The New Zealand dollar fell from near 80 US cents after the minutes of the Federal Reserve's June meeting failed to give any explicit signal on further stimulus for the world's biggest economy, sapping the appeal of growth-linked currencies.

The kiwi dollar recently traded at 79.65 US cents, up from 79.44 cents at 5pm in Wellington yesterday. It traded as high as 79.98 cents ahead of the release of the FOMC minutes. The trade-weighted index rose to 72.46 from 72.28.

While the Fed expressed concern about the economic outlook for the US, policy makers are looking for conditions to deteriorate before they are ready to act, according to the minutes of the June 19-20 gathering.

Investors had hoped for signs that additional action was likely at the FOMC's next meeting. The US dollar strengthened against most major currencies after the minutes were released as investors sought out the relatively safety of the world's reserve currency.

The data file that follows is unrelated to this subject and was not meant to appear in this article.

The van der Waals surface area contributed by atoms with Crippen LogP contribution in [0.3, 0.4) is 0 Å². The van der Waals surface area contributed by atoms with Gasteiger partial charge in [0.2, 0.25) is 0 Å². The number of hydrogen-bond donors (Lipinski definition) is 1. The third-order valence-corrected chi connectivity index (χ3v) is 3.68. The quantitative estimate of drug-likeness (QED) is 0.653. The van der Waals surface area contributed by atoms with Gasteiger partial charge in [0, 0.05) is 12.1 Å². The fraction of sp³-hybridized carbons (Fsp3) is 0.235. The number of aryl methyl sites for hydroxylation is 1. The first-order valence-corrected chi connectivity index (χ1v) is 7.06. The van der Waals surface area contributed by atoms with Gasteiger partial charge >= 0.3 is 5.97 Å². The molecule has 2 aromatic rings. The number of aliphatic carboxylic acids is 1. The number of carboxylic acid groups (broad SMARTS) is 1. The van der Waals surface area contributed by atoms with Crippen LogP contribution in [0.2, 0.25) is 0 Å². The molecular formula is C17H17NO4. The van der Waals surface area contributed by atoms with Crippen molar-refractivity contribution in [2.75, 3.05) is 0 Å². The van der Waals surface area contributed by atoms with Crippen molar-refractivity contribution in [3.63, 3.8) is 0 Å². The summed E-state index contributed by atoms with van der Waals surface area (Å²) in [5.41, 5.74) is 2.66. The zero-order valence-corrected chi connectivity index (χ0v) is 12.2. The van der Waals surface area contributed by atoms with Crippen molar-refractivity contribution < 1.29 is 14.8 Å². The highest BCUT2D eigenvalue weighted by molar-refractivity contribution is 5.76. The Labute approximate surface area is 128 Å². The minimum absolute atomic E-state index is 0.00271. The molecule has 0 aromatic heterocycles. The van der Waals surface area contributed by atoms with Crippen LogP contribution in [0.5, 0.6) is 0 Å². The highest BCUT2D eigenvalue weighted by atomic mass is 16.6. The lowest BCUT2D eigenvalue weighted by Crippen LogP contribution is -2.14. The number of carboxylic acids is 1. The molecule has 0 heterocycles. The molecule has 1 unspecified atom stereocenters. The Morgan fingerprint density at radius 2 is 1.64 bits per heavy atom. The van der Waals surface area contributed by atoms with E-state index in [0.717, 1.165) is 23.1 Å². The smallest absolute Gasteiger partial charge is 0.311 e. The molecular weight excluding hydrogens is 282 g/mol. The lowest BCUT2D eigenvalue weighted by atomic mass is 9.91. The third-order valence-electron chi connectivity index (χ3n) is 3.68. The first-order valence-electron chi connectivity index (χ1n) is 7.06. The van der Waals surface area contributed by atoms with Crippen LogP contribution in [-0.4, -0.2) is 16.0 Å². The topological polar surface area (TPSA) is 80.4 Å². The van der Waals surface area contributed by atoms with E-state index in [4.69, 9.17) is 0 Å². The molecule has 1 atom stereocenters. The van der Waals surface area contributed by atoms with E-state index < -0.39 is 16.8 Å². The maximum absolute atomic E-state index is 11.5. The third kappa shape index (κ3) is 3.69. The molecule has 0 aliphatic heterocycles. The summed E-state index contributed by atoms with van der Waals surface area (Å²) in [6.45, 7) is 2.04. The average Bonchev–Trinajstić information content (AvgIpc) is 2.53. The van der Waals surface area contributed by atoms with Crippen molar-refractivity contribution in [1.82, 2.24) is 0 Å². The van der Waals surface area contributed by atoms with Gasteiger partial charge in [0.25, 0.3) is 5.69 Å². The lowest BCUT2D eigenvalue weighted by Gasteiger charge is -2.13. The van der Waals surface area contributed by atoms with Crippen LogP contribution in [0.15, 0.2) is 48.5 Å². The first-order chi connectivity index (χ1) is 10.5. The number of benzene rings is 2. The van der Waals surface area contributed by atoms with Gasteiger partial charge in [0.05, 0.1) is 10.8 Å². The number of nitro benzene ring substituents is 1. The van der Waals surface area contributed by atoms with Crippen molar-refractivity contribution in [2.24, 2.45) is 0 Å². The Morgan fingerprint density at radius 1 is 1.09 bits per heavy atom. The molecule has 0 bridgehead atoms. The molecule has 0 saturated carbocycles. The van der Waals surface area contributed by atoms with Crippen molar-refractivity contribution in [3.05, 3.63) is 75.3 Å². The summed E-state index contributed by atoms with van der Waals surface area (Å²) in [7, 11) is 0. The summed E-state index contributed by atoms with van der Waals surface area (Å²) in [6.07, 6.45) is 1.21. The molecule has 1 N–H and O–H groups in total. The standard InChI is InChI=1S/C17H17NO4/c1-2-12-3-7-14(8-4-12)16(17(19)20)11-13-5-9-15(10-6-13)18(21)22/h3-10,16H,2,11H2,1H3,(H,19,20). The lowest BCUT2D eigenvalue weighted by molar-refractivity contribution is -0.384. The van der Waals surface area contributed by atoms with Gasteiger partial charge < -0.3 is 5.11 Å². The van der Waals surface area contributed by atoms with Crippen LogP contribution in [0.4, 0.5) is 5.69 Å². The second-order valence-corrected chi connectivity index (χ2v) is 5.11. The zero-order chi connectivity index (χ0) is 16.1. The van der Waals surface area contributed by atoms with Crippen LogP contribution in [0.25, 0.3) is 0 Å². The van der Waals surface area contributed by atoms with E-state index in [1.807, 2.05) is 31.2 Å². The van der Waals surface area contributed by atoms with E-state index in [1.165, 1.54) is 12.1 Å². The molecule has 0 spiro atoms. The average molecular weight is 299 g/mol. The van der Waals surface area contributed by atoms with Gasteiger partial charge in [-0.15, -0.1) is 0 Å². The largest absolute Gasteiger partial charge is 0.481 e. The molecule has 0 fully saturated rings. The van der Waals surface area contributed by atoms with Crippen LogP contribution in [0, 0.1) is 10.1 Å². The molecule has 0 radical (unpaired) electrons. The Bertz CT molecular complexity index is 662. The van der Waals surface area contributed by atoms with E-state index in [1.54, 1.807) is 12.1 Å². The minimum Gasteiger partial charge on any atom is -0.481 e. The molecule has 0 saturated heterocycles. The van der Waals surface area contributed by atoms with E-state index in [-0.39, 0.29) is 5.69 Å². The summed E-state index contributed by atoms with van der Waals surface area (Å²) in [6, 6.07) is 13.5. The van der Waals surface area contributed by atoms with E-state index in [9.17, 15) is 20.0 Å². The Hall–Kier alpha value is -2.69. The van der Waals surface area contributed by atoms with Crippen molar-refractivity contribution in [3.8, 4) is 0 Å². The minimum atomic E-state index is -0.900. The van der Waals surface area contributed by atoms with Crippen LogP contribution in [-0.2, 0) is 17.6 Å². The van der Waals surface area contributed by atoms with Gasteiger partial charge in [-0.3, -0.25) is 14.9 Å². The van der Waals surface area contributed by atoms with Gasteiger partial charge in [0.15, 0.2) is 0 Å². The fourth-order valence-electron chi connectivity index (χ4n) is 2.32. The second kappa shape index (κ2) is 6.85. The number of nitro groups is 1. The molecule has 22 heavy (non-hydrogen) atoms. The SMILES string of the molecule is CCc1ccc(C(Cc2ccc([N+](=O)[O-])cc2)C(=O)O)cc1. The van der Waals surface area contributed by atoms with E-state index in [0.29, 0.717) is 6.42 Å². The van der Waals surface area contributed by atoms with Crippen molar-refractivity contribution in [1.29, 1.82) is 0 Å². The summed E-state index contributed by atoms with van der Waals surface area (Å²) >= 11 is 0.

"The FOMC gave the currency a good clobbering," said Imre Speizer, market strategist at Westpac Banking Corp. "The market was primed for something more explicit."

Speizer said if the kiwi breaks below 79.30 cents today it could quickly fall as low as 78.50 cents.

The kiwi is likely to continue its slide through the rest of the week with Chinese economic growth, production and retail sales figures expected to add to signs the world's fastest-growing major economy is losing steam.

Before then, New Zealand's performance of manufacturing, food prices and the ANZ Roy Morgan Consumer Confidence reports out today.

Economic releases from China "are expected to show the Chinese economy is still in slowdown mode," Speizer said. "That will be seen as a negative for markets and the kiwi."

The kiwi dollar rose to 65.04 euro cents from 64.83 cents yesterday and gained to 63.47 yen from 63 yen. It traded at 77.71 Australian cents from 77.87 cents and rose to 51.39 British pence from 51.18 pence.